‘This has challenged us and given us a chance to look at situations from outside the box in order to solve them.’ 

Alex and Doug said they received incredulous comments from people about undertaking such a mammoth expedition in such a tiny car – and have proven many wrong having completed their journey.

The couple have seen some stunning scenery from the back of their car, which has taken them across 40 countries

Sheila the Vauxhall Agila set up for a night under the stars. The couple have lived in the car for months

‘We occasionally have people in disbelief that we live in such a small city car, especially as Doug is 6’2 tall,’ said Alex.

‘We have had some people who were adamant that our plan to convert the car into a camper and travel in it wasn’t possible but we have demonstrated that you can make a camper out of a tiny car.

‘In fact, it is more affordable and accessible to people and you don’t have to have a big van.

The adventurous couple grin as they travel through Italy, one of the first stops on their mammoth road trip. Pictured on the Switzerland and Italy border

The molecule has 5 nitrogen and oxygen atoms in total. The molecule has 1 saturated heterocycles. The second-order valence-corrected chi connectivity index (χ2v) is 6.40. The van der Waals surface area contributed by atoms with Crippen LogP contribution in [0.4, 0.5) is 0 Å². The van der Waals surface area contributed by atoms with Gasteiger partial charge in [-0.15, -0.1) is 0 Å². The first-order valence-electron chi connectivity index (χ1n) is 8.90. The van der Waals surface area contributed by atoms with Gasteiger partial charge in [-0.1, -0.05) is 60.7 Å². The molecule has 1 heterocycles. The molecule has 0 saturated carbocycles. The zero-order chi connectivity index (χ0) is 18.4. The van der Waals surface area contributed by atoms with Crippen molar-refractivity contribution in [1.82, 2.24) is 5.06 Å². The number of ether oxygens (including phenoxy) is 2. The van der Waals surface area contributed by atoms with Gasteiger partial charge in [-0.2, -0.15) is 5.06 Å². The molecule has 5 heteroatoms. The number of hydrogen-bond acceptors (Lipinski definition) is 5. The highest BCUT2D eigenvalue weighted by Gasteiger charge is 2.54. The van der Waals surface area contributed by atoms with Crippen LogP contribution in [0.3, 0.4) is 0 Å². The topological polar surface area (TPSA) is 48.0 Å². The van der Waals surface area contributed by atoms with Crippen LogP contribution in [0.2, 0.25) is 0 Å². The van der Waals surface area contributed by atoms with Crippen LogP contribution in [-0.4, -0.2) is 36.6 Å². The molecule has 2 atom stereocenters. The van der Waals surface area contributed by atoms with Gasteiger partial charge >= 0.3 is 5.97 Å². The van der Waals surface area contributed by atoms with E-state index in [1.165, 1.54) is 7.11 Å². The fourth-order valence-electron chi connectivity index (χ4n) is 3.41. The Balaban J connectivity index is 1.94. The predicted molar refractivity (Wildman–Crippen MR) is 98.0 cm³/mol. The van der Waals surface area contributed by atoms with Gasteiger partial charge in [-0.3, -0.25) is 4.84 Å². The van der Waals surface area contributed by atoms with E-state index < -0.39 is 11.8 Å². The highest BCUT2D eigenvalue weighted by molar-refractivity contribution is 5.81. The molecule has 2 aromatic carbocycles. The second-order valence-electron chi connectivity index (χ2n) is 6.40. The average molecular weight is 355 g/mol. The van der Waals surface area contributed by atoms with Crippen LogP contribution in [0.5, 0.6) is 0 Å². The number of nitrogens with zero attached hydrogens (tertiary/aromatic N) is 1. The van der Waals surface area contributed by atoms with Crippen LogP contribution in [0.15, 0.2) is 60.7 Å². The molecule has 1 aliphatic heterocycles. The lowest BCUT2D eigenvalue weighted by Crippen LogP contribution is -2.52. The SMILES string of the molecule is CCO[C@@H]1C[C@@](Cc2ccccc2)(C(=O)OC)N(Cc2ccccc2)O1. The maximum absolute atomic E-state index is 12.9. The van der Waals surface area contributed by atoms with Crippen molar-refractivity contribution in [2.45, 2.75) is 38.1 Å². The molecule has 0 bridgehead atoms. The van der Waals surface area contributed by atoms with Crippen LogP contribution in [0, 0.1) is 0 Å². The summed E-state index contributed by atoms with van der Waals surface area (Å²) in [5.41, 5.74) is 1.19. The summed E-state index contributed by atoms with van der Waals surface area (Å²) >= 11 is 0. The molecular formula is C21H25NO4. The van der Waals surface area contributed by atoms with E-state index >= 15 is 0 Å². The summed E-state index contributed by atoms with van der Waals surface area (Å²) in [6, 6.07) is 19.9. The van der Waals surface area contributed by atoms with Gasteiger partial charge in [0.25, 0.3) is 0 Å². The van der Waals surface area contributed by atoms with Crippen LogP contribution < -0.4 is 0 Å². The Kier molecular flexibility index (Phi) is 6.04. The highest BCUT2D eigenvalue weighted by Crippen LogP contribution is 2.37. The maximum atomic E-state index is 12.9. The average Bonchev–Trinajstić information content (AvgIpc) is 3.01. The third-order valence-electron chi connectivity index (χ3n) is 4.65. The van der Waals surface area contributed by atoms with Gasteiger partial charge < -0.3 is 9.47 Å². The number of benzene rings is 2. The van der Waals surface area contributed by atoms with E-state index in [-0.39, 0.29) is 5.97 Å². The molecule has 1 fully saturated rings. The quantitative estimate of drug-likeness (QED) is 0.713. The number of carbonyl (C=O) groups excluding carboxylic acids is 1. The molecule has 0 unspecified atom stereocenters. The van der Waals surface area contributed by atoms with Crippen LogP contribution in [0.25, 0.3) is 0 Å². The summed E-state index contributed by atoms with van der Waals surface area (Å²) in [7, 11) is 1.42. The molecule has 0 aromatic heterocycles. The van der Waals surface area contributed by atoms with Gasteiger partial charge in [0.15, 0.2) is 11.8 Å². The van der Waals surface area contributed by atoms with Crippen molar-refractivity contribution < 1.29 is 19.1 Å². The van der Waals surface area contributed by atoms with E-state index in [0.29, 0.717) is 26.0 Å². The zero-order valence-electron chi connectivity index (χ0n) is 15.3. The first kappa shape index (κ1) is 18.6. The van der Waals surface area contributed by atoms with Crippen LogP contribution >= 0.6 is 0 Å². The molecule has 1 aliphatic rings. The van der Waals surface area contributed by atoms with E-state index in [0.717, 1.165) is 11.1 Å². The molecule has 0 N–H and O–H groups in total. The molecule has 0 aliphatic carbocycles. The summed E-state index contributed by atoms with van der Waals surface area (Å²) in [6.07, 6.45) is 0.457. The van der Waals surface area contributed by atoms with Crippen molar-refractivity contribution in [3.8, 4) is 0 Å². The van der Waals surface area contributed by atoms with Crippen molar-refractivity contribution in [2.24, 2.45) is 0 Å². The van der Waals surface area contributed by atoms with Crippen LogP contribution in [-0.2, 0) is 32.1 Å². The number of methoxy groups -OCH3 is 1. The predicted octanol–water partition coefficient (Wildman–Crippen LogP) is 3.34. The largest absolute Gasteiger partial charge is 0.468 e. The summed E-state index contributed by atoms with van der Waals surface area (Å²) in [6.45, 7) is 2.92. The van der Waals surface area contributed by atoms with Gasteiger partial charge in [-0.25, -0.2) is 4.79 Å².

Doug is pictured changing Sheila’s tyre in the Sahara desert. The couple have traveled across north Africa in their trusty car

‘We have also had many comments stating that we would not be able to cover the terrain we have done in such an unsuitable car.

‘Again we have proved them wrong and taken Sheila over terrain that would challenge the best overlanding 4×4, including mountain slopes, deserts and the Arctic.

‘Other than that we have been very lucky, people are usually just curious and perhaps we tend to be drawn to more like minded people and so don’t come across people who may disagree or criticise our lifestyle choices.’

Alex works on the car in Sahara in Tunisia. The couple plan to continue living in a van back in the UK

Sheila the Agila has been all over Europe – here they are visiting the Buzludzha Monument in Bulgaria

If you enjoyed this, read more: Accountant, 26, and her IT consultant boyfriend, 27, who were tired of the humdrum 9-5 quit their jobs to travel around Europe in a van

Vanlife couple who spent £24,000 transforming vehicle say it’s now their ‘dream home’ – although they can ‘barely stand up’ inside

Young ‘vanlife’ couple and their two young children are stranded for up to TWO WEEKS in the Outback after their campervan got bogged in the desert by torrential rain 

Source: Read Full Article